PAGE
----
Breaking barriers

Hazel Marzetti 

‘The Student Experience’ is a hot topic in 2013.  But what is it?  Is there a single student experience?  And if not, are there any threads which can in any way unify the many diverse experiences?

Working on the Accessible and Inclusive Learning Project at the University of Edinburgh has enabled me to talk to a range of students in different disciplines.  Talking to them about their learner journeys, their experiences and the positive and negative influences along the way, has made me realise that whilst I think that the student experience might look like this…

wordl

… actually, every student’s experience will draw on a varied range of components which will change and flex across their learner journey.  One constant component will be the experience of learning and teaching, although these experiences differ depending on the student, the other components of their lives and the courses which they are studying.  It’s all very granular.

When we enter the University for the first time, whether as an undergraduate or a postgraduate, we must negotiate how we integrate with the University community.  So imagine that your greeting was a classroom you couldn’t get into because the lift was broken, a lecture you couldn’t hear because the lecturer wasn’t using a microphone, or a seminar you struggled to follow because your slides weren’t uploaded to your Virtual Learning Environment the day before.

Disability isn’t something you have.  It’s what happens when one group of people create barriers by designing the world only for their style of living.

– Vic Finklestein, Disability Activist

Today, with the publication of the University’s Accessible and Inclusive Learning Policy, we stop creating barriers.  We work in one of the UK’s oldest institutions where some of the building regulations mean that we cannot embed accessibility in all of our physical learning and teaching environments, but we can embed it in the curriculum and there is a wealth of resources out there which support us to do so.

Talking to disabled students reveals time and time again that it is attitudes and behaviours which change a student’s experience.  The kind words, the understanding and the positivity that improves a student experience, stops students from dropping out and makes them feel genuinely welcome in the academic community.  Not every student will spend a lifetime in academia, but we can make their stop-over as enjoyable as it can be.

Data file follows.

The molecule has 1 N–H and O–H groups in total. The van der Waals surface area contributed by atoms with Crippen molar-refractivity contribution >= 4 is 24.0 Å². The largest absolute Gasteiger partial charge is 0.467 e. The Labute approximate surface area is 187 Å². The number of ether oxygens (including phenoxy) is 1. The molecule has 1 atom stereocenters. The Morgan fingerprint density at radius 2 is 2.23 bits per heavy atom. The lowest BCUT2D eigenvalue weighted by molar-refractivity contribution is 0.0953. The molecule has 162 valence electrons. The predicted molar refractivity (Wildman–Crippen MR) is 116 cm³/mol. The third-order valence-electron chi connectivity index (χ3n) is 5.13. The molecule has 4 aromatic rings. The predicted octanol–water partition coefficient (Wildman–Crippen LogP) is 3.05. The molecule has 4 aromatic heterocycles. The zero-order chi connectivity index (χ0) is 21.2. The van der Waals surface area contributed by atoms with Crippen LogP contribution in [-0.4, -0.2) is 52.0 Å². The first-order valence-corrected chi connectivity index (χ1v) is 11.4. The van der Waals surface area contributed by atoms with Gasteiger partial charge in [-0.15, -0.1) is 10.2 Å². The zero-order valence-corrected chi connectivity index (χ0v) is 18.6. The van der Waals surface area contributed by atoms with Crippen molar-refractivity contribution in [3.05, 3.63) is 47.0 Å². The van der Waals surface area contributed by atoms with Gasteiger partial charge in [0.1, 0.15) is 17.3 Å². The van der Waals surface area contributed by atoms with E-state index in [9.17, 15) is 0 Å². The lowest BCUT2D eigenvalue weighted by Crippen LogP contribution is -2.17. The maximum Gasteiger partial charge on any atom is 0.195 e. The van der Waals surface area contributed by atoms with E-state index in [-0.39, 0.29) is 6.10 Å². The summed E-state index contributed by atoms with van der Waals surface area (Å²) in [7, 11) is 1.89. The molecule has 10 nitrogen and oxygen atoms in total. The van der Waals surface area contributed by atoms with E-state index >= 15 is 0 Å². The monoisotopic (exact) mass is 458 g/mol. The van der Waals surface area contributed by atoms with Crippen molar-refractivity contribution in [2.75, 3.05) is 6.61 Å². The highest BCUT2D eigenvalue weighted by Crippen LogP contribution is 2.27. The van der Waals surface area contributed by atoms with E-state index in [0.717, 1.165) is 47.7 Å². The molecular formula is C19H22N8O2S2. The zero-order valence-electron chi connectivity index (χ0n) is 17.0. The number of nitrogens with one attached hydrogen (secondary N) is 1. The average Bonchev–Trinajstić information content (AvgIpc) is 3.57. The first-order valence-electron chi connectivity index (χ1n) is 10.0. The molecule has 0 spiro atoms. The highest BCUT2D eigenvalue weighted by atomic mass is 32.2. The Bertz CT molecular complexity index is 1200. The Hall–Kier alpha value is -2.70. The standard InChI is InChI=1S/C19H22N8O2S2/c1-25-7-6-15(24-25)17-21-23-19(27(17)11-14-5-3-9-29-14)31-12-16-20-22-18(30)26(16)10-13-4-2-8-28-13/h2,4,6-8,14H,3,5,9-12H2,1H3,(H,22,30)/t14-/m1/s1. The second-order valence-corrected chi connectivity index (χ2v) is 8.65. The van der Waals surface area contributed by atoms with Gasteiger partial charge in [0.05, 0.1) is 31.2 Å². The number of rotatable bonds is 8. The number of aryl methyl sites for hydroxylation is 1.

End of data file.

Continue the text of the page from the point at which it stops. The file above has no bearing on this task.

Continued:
Further resources:

For the University of Edinburgh’s Accessible and Inclusive Learning Policy: http://www.docs.sasg.ed.ac.uk/AcademicServices/Policies/Accessible_and_Inclusive_Learning_Policy.pdf

For further staff guidance on the Accessible and Inclusive Learning Policy: http://www.ed.ac.uk/schools-departments/institute-academic-development/learning-teaching/inclusive/mainstreaming

For equality and diversity in the curriculum see: http://www.heacademy.ac.uk/resources/detail/inclusion/embedding_equality_and_diversity_in_the_curriculum

Advertisements

One comment

Leave a Reply

Fill in your details below or click an icon to log in:

WordPress.com Logo

You are commenting using your WordPress.com account. Log Out / Change )

Twitter picture

You are commenting using your Twitter account. Log Out / Change )

Facebook photo

You are commenting using your Facebook account. Log Out / Change )

Google+ photo

You are commenting using your Google+ account. Log Out / Change )

Connecting to %s

%d bloggers like this: